MetRec grant snub riles up local nonprofit CB Devo

Applications meant to be competitive

[  By Mark Reaman  ]

The Crested Butte Development Team (CB Devo) is not happy with the Gunnison County Metropolitan Recreation (MetRec) District. CB Devo was the only one of 27 applicants for 2024 nonprofit operations grant money that was awarded nothing. The other 26 applicants were fully funded in their requests.

CB Devo executive director Amy Nolan, along with three other CB Devo supporters, Zoomed into the MetRec meeting on September 20 to appeal that decision. Devo had asked for $50,000 to help pay for the executive director’s position and fund a Junior Bike Week event director. Nolan told the board that after reviewing the comments and decision by the independent grant review committee, she felt the CB Devo application was not thoroughly read and the committee appeared to demonstrate a large amount of subjective bias against CB Devo. 

MetRec executive director Derrick Nehrenberg said CB Devo received the lowest score from the independent grant review committee across all applications, and they unanimously voted not to fund it. 

“Funding CB Devo would have put the nonprofit operations grant program significantly over budget,” he said. “So, it was a pretty easy decision for the MetRec recreation subcommittee to accept the independent grant review committee recommendation not to fund CB Devo. The MetRec board voted unanimously to approve the grant awards as recommended by the MetRec subcommittee.”

Nehrenberg explained that the budget for the operations grants was $331,000 and the total requests came in at close to $390,000. Eliminating the CB Devo $50,000 request put them close to budget.

“With 27 applicants, 26 received full funding while CB Devo received $0, this feels as though it was an all or nothing approval process,” Nolan told the MetRec board members at the September 20 meeting. “The funds were available to partially award our request and the decision to not do so honestly feels spiteful. When looking at things in black and white, our application scored the lowest by two points and we received $0 while the application scoring just two points higher was fully funded—again, this feels spiteful.”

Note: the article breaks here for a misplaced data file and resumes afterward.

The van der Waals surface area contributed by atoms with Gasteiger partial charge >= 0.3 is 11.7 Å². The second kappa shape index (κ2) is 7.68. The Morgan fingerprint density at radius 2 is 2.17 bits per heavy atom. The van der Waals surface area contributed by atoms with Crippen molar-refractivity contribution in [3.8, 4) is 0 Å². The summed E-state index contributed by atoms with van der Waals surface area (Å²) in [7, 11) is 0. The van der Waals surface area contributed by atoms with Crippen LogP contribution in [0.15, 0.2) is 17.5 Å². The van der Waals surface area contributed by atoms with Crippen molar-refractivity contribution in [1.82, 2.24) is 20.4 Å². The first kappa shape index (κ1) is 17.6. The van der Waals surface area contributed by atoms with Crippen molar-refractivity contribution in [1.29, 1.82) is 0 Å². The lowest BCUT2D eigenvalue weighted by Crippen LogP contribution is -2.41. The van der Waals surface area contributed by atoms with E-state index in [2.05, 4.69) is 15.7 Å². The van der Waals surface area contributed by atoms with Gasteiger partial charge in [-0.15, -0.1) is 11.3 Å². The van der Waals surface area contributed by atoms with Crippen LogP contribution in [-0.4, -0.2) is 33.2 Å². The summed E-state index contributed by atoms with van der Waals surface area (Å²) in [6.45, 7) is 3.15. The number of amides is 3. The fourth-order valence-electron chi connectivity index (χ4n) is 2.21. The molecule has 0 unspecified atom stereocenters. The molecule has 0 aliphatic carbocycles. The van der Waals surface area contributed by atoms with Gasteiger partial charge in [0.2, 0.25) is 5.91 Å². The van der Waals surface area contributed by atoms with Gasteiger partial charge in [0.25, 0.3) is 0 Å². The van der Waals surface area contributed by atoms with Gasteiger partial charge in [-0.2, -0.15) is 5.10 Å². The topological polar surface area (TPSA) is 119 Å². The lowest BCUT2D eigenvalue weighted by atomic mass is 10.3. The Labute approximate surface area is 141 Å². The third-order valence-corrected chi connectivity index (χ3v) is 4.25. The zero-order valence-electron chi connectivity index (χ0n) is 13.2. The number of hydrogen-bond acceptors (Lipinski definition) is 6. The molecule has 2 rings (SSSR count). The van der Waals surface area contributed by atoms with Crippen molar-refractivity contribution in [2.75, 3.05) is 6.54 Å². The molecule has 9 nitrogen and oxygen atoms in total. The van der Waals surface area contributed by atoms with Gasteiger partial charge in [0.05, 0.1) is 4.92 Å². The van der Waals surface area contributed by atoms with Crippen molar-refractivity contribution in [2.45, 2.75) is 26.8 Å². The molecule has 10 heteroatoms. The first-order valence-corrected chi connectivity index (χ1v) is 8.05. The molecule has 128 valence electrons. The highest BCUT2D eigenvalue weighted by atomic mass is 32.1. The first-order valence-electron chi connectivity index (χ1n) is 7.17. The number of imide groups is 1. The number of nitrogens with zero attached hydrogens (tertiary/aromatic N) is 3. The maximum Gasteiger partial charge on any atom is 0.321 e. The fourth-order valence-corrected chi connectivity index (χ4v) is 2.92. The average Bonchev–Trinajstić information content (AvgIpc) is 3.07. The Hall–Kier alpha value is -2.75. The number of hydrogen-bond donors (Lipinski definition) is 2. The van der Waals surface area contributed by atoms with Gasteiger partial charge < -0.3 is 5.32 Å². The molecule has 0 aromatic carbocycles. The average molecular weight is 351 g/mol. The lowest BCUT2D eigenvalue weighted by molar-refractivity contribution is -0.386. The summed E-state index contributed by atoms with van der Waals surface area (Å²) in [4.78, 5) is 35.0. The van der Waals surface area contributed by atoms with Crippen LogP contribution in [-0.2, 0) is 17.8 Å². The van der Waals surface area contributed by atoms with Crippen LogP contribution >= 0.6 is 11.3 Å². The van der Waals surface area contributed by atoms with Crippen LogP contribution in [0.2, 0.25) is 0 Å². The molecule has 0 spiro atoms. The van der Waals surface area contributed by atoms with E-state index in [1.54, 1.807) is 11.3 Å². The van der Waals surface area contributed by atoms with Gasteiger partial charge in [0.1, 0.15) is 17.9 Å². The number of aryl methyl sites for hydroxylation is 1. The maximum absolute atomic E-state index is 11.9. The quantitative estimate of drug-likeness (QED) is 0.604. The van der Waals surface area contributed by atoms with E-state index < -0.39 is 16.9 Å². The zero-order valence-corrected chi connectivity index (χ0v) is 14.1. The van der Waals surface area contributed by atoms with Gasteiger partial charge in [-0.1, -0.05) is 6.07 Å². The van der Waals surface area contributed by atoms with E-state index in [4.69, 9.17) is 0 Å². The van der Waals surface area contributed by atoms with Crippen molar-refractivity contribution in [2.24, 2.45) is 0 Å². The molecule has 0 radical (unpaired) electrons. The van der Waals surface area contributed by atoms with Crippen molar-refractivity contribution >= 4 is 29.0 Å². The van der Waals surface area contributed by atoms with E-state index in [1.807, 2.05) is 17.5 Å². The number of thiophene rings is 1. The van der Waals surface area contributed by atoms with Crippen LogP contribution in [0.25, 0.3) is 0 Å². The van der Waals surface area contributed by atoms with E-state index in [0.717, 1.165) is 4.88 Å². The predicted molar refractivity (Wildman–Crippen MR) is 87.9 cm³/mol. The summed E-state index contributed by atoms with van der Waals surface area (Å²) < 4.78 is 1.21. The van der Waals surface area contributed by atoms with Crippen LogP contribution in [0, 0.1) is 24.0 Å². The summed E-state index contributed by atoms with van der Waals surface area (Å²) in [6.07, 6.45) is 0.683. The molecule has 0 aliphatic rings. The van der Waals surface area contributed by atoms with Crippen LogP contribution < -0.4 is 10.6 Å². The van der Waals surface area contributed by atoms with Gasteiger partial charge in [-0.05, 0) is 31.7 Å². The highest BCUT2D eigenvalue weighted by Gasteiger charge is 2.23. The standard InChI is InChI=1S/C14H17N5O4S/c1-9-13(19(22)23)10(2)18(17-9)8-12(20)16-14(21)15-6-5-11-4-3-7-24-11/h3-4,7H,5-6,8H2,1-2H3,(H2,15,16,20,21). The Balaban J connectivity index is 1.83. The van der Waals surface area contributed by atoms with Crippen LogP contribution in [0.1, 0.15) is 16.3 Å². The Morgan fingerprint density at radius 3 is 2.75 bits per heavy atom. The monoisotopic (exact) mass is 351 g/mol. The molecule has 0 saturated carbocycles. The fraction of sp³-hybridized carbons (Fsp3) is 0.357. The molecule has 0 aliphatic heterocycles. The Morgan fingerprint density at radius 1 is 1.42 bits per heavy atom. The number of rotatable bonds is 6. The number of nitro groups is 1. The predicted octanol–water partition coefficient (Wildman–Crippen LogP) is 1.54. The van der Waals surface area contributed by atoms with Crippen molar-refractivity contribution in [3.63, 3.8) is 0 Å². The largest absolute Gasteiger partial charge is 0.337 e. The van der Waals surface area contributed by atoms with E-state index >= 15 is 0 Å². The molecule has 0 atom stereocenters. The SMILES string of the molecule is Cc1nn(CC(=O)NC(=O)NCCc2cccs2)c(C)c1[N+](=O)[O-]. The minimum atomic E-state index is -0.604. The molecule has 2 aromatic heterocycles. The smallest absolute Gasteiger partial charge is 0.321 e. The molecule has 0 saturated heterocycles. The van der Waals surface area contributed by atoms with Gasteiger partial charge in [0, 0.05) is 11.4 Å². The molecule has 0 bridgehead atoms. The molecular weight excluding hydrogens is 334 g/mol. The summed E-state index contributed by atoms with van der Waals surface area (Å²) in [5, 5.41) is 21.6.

Nolan said it was hard to understand why MetRec would fund a project coordinator for the CB Wildflower Festival, a primarily tourist-oriented organization, but not help CB Devo which works with local families. “We feel strongly that the decision to use $17,690 of taxpayer dollars to fund a project coordinator to lead free hikes for the ‘underserved’ during a 10-day festival that primarily serves tourists while denying CB Devo, a local youth community driven organization that provides high-quality, safe programming at the most affordable fees possible for nearly 200 riders, that operates for 18 weeks during the summer and fall seasons is flawed.”  

Nolan said based on comments associated with the review, she felt the grant reviewers figured that parents of mountain biking kids could afford to pay the extra money for the two positions because the sport was inherently expensive anyway. “At what point are our local families considered ‘underserved?’ The cost of everything continues to increase and CB Devo is doing everything we possibly can to keep the cost of our programming reasonably affordable for all, rather than a limited number of scholarships for a few as our budget cannot reliably sustain a broad scholarship program,” she said.

Nolan asked the MetRec board to reconsider the application and recommendation of the independent grant review committee and asked that the request be at least partially funded.

At the meeting, the board heard from Nolan and three other CB Devo staff members but did not respond directly to her request.

“We went to great lengths to conduct an open and fair recreation grant cycle this year. Everyone was told the process, and we followed it. Our recreation grant programs are intended to be competitive,” Nehrenberg said. “CB Devo can apply for the grant next year, and we encourage them to do so.”

MetRec board member Earl Marshall agreed. “This is an unfortunate situation, but as board members we must be good stewards of taxpayer money,” concluded Marshall. “My assessment of the Devo grant application mirrored that of the independent grant review committee. Having received extensive communication from Ms. Nolan, public comment and speaking with a dozen or so Devo participant parents, I stand by my recommendation not to fund the grant.”

Marshall said that several of Nolan’s comments have been “very pointed,” and he thought they would improve the MetRec grant process moving forward. “Other lessons have been learned from the post-grant interaction with the applicant that will improve our application, grant reporting and communication with stakeholders,” he said. “I think it is important that all stakeholders understand that a grant score and funding decision is not a referendum on an organization. Public comments made during our last board meeting made compelling arguments in favor of CB Devo that were well received. However, those arguments were not presented in the grant application and a grant must be reviewed based on the application as submitted.”

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